Today, U.S. Senator Kirsten Gillibrand, member of the Senate Agriculture Committee, announced a bicameral push from over 135 members of Congress, urging U.S. Department of Agriculture (USDA) Secretary Tom Vilsack to review and increase the value of the Special Supplemental Nutrition Program for Women, Infants and Children (WIC) food packages in order to reflect a modern, healthy diet. Since the WIC program was started in 1974, it has earned a reputation as one of the most successful federally funded nutrition programs in the country. However the WIC food packages have not been revised since 2014. Almost a quarter million New Yorkers are WIC recipients, and half of infants born in the state before the pandemic were part of the program. Given the rising costs of food and the explosive growth of New Yorkers battling hunger, there is no better time than now to revise the food packages.
Gillibrand successfully fought for the inclusion of the vital Cash Value Voucher (CVV) increase for fruits and vegetables in the American Rescue Plan to support women and children for a four-month period during the pandemic, up to $35 per month. This is an increase from $9-$11 monthly.
Gillibrand was joined by New York City Public Advocate Jumaane D. Williams and Georgia Boothe, Executive Vice President at Children’s Aid, who discussed the local impact of this transformational federal anti-hunger push.
“Giving families healthier options in WIC food packages has demonstrated positive health outcomes. That’s why we are asking the Department of Agriculture to now take the necessary steps of reviewing and updating the WIC food packages to reflect a modern healthy diet,” said Senator Gillibrand. “We need to permanently raise the value of the food packages so families can afford to buy not just more food, but healthier food. Making these changes will ensure that USDA is reaching as many eligible families as possible and getting them resources they need, and I am looking forward to working with my colleagues and Secretary Vilsack to make this happen.”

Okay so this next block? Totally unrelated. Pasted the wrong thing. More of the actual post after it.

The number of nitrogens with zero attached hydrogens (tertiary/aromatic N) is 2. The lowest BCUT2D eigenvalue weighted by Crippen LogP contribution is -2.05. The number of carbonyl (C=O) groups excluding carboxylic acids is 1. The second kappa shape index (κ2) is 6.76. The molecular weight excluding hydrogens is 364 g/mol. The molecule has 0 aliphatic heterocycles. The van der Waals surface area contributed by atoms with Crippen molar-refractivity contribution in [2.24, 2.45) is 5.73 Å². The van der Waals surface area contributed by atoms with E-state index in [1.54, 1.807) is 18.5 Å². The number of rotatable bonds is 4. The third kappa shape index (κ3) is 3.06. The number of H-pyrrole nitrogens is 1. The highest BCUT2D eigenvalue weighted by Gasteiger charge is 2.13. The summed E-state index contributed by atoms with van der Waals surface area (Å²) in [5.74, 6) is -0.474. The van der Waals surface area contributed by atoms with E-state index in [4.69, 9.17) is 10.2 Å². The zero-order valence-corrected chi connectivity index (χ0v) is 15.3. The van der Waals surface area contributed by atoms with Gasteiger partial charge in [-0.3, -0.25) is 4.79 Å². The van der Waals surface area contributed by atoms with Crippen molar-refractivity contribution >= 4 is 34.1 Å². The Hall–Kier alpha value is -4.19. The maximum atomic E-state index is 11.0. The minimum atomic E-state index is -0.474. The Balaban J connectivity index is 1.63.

“As we know, COVID-19 exposed inadequacies in systems and deepened suffering along existing fault lines – including our food and resource support systems. I thank Senator Gillibrand, who has long been a leader on these issues, for assembling a coalition to push for critical expansion of the WIC program to meet modern nutritional needs and expenses. The program has not seen an update since 2014– it was overdue before the pandemic, and now it’s become an urgent emergency. As I made clear in my Renewed Deal for New York, the way to move through the COVID-19 crisis and repair existing systemic inequities is not in austerity, but in investment. I urge Secretary Vilsack to further invest in the nutritional and financial health of families in need.“ –Public Advocate Jumaane Williams
“We are so excited to stand with Senator Gillibrand and Public Advocate Williams on this most important effort to enhance the nutritional quality and value of the WIC program as well as increase the amount of healthy options families can access,” said Georgia Boothe, Children’s Aid Executive Vice President. “Food insecurity in our communities is at an all-time high, so we know these efforts are critically important for families who have been among the hardest hit by the pandemic.”